As you wander through the aisles of your friendly neighborhood supermarket, every so often you seem to across some sort of sign touting some food-related holiday you’ve never heard of, much less celebrated. For example, March is Frozen Food month (Just in time to provide relief when you get sick of Canned Food Month in February,) May is National Beef Month and National Egg Month (just in case you need an excuse to have the Steak and Eggs,) and National Pork Month falls in October, as does National Seafood Month. Within the next few days the calendar will be moving over from May to June, which has since 1939 been celebrated as National Dairy Month by the National Dairy Council. Although the month originally intended to help boost sales and consumption of milk and other dairy products during the late Spring and early Summer when grass was most plentiful and cows were able to produce more milk as a result, the modern feeds available for dairy cows tend to make this effect far less pronounced today. Even so, National Dairy Month continues to be recognized and celebrated, mostly in the form of Dairy Festivals and other celebrations in Wisconsin and other dairy producing states.
For most of us though, the opportunity to celebrate the wonders of bovine mammary secretions in style will be sadly lacking. Around here, it seems that the most we ever see of National Dairy Month is a handful of scattered TV Commercials and some promotional materials in the stores, as seen above. Of course, on seeing some of the other posters (or whatever it is that you’re supposed to call the things you stick on the floor because you’ve crammed the shelves with too much stuff to have anywhere to put it) being used here, one begins to get the sneaking suspicion that there seems to be a bit of scope creep going on here.
Take these, for example. Technically I guess you could put these in here because butter is a major ingredient in the traditional Toll House cookie recipe (although with the prepackaged stuff like this, who knows what sort of ungodly artificial substitute they might be using in the stuff.) There’s also the whole “milk and cookies” thing that’s been going around pretty much forever. I guess I can go ahead and give them this one.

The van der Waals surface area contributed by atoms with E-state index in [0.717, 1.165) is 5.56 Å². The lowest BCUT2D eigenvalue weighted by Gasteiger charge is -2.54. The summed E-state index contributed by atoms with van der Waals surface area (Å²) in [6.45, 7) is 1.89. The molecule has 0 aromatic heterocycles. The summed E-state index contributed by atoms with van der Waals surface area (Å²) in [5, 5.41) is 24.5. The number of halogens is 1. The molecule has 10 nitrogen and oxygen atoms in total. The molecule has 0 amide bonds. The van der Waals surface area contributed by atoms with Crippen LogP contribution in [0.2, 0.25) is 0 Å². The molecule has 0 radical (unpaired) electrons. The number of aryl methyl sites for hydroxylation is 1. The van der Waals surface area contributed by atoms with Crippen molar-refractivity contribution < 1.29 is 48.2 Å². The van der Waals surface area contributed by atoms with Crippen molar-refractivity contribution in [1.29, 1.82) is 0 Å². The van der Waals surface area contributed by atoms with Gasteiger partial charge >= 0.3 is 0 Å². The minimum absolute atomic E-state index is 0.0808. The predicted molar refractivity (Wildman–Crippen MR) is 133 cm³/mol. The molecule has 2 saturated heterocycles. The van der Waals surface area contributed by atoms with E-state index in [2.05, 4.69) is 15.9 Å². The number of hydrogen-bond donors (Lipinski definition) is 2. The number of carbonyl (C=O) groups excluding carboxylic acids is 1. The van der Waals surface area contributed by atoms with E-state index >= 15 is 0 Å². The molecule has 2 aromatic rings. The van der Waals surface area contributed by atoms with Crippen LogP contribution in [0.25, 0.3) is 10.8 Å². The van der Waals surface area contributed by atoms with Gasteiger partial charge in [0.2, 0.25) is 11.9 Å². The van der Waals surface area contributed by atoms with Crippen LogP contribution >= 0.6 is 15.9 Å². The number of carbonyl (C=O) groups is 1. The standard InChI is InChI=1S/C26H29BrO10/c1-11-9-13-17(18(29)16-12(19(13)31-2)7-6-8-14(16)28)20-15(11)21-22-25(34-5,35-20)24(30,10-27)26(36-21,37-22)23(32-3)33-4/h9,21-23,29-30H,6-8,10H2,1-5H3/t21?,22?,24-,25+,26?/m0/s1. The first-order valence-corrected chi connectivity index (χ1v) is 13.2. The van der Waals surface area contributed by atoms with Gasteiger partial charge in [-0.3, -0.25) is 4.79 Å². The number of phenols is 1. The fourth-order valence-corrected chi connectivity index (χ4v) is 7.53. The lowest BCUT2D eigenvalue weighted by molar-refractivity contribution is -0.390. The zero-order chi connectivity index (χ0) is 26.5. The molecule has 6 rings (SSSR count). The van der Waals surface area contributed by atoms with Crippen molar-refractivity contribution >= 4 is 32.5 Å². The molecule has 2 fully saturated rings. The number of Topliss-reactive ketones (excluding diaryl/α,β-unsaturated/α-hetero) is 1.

This, on the other hand, is really pushing it…
…And this one I can’t think of any possible excuse for. At least in the case of the Coffee Mate you can kind of make some sort of justification based on the fact that Sodium Caseinate (one of the major ingredients in non-dairy creamers) is derived from milk and thus has at least some connection to actual dairy products (flimsy though it may be.) Margarine, on the other hand, is to a large extent considered an enemy to dairy, and has been for practically as long as it has existed. Over the years, a number of punitive legislative measures have been enacted ranging from bans on added color in margarine products (at least one of which remains in effect today in the state of Missouri) to excise taxes or even outright bans of the product altogether. As a result, the illicit sale of bootleg margarine was commonplace, both here in the US and in Canada. In fact, the Canadian Government banned margarine entirely between 1886 until 1948 (aside from a period between 1917 and 1923 when dairy shortages forced a temporary lifting of the ban.) The Wikipedia article on margarine provides a good summary of the various efforts to legislate margarine out of existence, mostly at the behest of the dairy industry. Needless to say, if you are familiar with the long sordid history involved here, it seems rather odd to see promotional materials for National Dairy Month being used as an advertisement for margarine. In fact, of the four posters being shown here, only one of them contains anything that could be unambiguously considered to be a dairy product. I suppose they could always rename the whole thing to “National Dairy and anything that bears a vague resemblance or might in some way be associated with it Month,” but that might be a bit tough to fit on the poster, don’t you think?